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Let’s Beat Down the Wall That Stands in My Way

Let’s Beat Down the Wall That Stands in My Way

Limits. That’s the word that has been running through my mind this entire week. Each turn that I make, I am faced with a limit, with a restriction that hinders me from my original idea of media documentation. There are limits on media and especially on the impact that VIET2010 fellows have here as we discover the good and bad of the programs we explore.

My first media limit occurred when we were at Tu Du Hospital, where we visited the hospital’s ward for children with disabilities. As we got out of the van, Co Xuan told us to put away our cameras. Inside the wing for children, I encountered a number of children with disabilities, where if the audience that I am speaking to could see their physical conditions, it would evoke a strong sense of sympathy and possibly surprise or horror.

Be Thao, from the baby’s room, is one of the first child that approached us. Her face is lively and she reaches out her hand to shake our hands. From her head to about her waist, Be Thao looks just like a child without a disability. However, as I continue to look further down, her legs are crossed in Indian style sitting position and skinny from underdevelopment. She crawls around on her knees, but has one of the biggest smiles I have seen.

Be Hiep, 10, has no feet. His limbs are cut off right under his knees. As for his hands, his fingers were infused together to form 2 fingers. Although in this condition, Be Hiep did not let it stop him from walking and removing a DVD from its case to show me and Vi. He is not burdened with his disability and continues to live life the way he knows how to. He is super excited to be showing us his treasures.

I wish I could have documented these experiences through photos. I wanted to capture the strong spirits of the children, not exploit them to evoke the audience. However, I can only capture them in writing and their faces in my mind. I didn’t want a picture of them to display their disability, but rather have pictures of the children interacting with the group or myself to show how these children have learned to live with their disability. I asked one of the nurses in the baby room why we weren’t allowed to use cameras and she answered that people have misused the images of the children and so they no longer allowed visitors to take pictures. I later learned at the sites we visited after Tu Du also does not allow pictures to be taken.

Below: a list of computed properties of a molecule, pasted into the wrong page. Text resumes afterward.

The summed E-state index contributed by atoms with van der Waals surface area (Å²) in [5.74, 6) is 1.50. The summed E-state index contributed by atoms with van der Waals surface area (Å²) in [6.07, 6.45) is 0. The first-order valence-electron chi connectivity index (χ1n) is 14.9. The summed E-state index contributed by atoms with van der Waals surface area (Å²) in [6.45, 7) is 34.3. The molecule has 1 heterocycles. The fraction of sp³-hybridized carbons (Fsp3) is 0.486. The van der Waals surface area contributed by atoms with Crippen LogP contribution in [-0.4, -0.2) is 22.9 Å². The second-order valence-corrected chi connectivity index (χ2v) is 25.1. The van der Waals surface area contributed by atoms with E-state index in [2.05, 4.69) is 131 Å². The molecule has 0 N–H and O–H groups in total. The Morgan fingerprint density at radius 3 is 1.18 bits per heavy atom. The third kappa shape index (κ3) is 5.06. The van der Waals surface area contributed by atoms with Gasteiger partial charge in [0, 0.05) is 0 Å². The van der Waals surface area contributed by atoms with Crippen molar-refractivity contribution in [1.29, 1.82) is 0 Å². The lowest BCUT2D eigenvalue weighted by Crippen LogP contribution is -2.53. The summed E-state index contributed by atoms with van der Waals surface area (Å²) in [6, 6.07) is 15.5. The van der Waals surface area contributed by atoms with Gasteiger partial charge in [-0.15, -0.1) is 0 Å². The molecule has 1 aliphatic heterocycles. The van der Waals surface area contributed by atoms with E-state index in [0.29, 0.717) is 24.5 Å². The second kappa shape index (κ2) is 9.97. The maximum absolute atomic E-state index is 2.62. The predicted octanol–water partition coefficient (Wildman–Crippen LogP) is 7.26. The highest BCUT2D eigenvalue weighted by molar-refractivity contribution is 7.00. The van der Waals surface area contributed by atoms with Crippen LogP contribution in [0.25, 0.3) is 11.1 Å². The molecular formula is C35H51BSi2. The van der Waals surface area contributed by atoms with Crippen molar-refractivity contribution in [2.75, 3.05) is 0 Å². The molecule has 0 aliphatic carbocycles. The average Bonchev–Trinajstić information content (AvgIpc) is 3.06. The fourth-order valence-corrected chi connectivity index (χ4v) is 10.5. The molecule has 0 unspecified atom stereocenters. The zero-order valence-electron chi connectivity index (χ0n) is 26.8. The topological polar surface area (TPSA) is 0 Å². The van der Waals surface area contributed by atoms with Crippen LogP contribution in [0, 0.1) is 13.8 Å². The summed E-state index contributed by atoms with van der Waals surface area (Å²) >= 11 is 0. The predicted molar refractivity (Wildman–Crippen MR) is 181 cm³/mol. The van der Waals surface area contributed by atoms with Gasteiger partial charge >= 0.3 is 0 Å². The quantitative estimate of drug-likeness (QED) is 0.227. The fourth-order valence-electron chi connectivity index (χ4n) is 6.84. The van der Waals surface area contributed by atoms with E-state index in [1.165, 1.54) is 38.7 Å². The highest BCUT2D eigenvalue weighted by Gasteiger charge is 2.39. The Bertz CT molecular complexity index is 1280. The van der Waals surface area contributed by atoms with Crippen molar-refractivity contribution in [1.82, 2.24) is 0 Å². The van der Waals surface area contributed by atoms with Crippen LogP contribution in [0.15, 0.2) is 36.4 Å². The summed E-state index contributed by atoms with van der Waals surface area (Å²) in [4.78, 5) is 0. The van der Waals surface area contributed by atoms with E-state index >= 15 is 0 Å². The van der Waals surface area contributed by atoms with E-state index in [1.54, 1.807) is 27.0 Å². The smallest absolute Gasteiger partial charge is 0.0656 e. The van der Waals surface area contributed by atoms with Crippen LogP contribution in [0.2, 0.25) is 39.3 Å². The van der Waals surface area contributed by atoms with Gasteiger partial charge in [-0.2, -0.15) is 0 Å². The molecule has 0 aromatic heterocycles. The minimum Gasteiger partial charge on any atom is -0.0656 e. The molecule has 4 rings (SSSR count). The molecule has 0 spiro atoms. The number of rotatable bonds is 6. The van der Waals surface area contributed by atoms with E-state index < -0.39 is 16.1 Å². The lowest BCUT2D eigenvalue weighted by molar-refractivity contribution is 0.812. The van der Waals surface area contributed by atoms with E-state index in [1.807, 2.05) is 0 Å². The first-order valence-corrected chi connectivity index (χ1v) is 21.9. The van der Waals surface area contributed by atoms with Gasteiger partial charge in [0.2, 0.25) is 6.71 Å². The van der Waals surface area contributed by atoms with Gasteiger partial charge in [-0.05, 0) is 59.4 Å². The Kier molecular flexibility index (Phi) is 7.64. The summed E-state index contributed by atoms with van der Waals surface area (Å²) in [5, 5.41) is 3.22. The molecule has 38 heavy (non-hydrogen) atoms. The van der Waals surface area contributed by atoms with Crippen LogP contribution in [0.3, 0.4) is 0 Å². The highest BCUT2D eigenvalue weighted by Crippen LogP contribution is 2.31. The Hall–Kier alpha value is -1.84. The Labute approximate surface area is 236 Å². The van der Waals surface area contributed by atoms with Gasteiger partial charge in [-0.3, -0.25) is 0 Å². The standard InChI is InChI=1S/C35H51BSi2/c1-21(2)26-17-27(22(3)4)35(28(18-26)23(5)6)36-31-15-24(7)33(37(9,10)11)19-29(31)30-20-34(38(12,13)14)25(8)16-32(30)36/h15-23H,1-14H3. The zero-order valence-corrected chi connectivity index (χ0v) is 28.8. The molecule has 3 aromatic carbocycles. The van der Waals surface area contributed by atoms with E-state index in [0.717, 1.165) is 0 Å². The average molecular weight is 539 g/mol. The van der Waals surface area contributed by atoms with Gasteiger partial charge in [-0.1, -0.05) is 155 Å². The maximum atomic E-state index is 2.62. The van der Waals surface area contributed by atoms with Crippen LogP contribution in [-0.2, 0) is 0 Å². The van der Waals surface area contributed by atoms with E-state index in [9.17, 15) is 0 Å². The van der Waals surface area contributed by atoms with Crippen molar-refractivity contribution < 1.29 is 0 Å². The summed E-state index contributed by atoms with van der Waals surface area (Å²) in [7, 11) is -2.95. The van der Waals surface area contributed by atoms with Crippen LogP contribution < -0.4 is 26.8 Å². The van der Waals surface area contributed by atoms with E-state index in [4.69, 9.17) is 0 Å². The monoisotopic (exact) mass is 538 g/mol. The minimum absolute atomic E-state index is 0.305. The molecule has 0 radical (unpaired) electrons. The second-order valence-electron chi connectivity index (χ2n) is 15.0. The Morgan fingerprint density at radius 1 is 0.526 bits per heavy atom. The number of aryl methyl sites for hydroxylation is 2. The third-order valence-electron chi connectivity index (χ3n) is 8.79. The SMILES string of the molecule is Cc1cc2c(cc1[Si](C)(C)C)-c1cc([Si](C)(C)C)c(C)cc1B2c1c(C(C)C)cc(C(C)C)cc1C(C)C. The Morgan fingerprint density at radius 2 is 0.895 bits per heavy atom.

My second realization of limit involves the impact that VIET2010 fellows can bring to the places we will be doing service. After the meeting that Vi and Ben attended for their site of service, Vi was extremely bothered by her mission. She told me that she felt some hopelessness at the site she would be working at. Vi wanted to create a long lasting program and have a long term impact, but here, she doesn’t know if her work would be enough; she doesn’t want her work to be only a short term thing. Her goal made me think about my own goals and mission for my site of service. However, since I have not visited my site yet, I do not know what to expect.

Limits are further expressed when we visit the sites that have programs to help people with disabilities, such as, Hoc Mon Employment Training Center and Disability Research and Development Club House. Here at these sites, people with disabilities like missing leg limbs or loss of eyesight can learn a trade. They learned how to make jewelry, wood carvings, flower arrangements, or massage. However, this is limited to people who have 2 strong hands and their mind must be fully functioning. Therefore, this limits the number of people with disabilities that can be helped. Children and adults who suffer from brain malfunctions or retardation cannot be readily helped at these programs. So then what can we do? Who should I focus on helping? Who is actually affected by Agent Orange/Dioxin, the focus of VIET2010?

These questions are all jumbled in my head right now. At our debriefs, we have tried to sort out the question of serving people with disabilities and serving those people with disabilities that was caused by Agent Orange/ Dioxin. These are really complicated questions that have few defined boundaries. There are gray areas that we must take into consideration and make the best of what we have learned.

So my limitations lead me to writing my second media project, of which I have done no justice for. My writing could only capture a glimpse of the strength of people with disabilities and the questions that complicate our project. As a visual learner, I wish that I could have had images to work with, but to respect the centers who kindly accepted us, I must respect their requests. These 2 limits will cause great difficulty as I try to express my thoughts and prepare my work for the educational tour, but will also push me to think of new ways to approach the problems that faces me along the way.

 


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